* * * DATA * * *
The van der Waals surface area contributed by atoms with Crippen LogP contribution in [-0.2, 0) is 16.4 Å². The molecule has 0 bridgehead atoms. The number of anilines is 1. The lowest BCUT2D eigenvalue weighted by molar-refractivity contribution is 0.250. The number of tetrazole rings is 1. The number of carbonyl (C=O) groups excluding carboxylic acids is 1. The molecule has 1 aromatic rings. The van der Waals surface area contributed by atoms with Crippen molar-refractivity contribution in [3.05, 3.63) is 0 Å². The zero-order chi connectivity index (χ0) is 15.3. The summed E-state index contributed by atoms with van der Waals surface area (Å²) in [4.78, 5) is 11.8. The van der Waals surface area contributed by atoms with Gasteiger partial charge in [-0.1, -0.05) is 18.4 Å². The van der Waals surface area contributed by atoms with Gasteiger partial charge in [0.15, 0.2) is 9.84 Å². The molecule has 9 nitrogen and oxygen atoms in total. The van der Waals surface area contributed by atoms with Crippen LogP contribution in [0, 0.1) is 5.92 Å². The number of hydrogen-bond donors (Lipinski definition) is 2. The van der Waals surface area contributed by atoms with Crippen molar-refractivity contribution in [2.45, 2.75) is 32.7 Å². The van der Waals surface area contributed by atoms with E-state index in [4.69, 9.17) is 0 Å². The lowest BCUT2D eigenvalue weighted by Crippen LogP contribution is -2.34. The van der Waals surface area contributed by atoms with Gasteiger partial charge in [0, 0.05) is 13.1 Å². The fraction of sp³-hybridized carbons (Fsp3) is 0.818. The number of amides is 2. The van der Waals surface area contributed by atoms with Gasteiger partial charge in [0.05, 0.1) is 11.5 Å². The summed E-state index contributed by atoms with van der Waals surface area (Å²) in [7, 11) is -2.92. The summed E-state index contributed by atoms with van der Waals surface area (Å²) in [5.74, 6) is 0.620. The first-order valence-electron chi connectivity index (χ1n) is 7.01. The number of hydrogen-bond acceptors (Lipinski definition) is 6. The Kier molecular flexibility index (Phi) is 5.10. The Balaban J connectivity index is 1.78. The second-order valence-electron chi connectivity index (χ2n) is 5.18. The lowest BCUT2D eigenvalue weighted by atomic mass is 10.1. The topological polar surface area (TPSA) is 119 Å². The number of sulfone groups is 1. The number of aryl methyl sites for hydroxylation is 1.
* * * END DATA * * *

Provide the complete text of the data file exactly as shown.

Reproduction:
The van der Waals surface area contributed by atoms with Crippen LogP contribution in [-0.2, 0) is 16.4 Å². The molecule has 0 bridgehead atoms. The number of anilines is 1. The lowest BCUT2D eigenvalue weighted by molar-refractivity contribution is 0.250. The number of tetrazole rings is 1. The number of carbonyl (C=O) groups excluding carboxylic acids is 1. The molecule has 1 aromatic rings. The van der Waals surface area contributed by atoms with Crippen molar-refractivity contribution in [3.05, 3.63) is 0 Å². The zero-order chi connectivity index (χ0) is 15.3. The summed E-state index contributed by atoms with van der Waals surface area (Å²) in [4.78, 5) is 11.8. The van der Waals surface area contributed by atoms with Gasteiger partial charge in [-0.1, -0.05) is 18.4 Å². The van der Waals surface area contributed by atoms with Gasteiger partial charge in [0.15, 0.2) is 9.84 Å². The molecule has 9 nitrogen and oxygen atoms in total. The van der Waals surface area contributed by atoms with Crippen LogP contribution in [0, 0.1) is 5.92 Å². The number of hydrogen-bond donors (Lipinski definition) is 2. The van der Waals surface area contributed by atoms with Crippen molar-refractivity contribution in [2.45, 2.75) is 32.7 Å². The van der Waals surface area contributed by atoms with E-state index in [4.69, 9.17) is 0 Å². The lowest BCUT2D eigenvalue weighted by Crippen LogP contribution is -2.34. The van der Waals surface area contributed by atoms with Gasteiger partial charge in [0, 0.05) is 13.1 Å². The fraction of sp³-hybridized carbons (Fsp3) is 0.818. The number of amides is 2. The van der Waals surface area contributed by atoms with Gasteiger partial charge in [0.05, 0.1) is 11.5 Å². The summed E-state index contributed by atoms with van der Waals surface area (Å²) in [7, 11) is -2.92. The summed E-state index contributed by atoms with van der Waals surface area (Å²) in [5.74, 6) is 0.620. The first-order valence-electron chi connectivity index (χ1n) is 7.01. The number of hydrogen-bond acceptors (Lipinski definition) is 6. The Kier molecular flexibility index (Phi) is 5.10. The Balaban J connectivity index is 1.78. The second-order valence-electron chi connectivity index (χ2n) is 5.18. The lowest BCUT2D eigenvalue weighted by atomic mass is 10.1. The topological polar surface area (TPSA) is 119 Å². The number of sulfone groups is 1. The number of aryl methyl sites for hydroxylation is 1.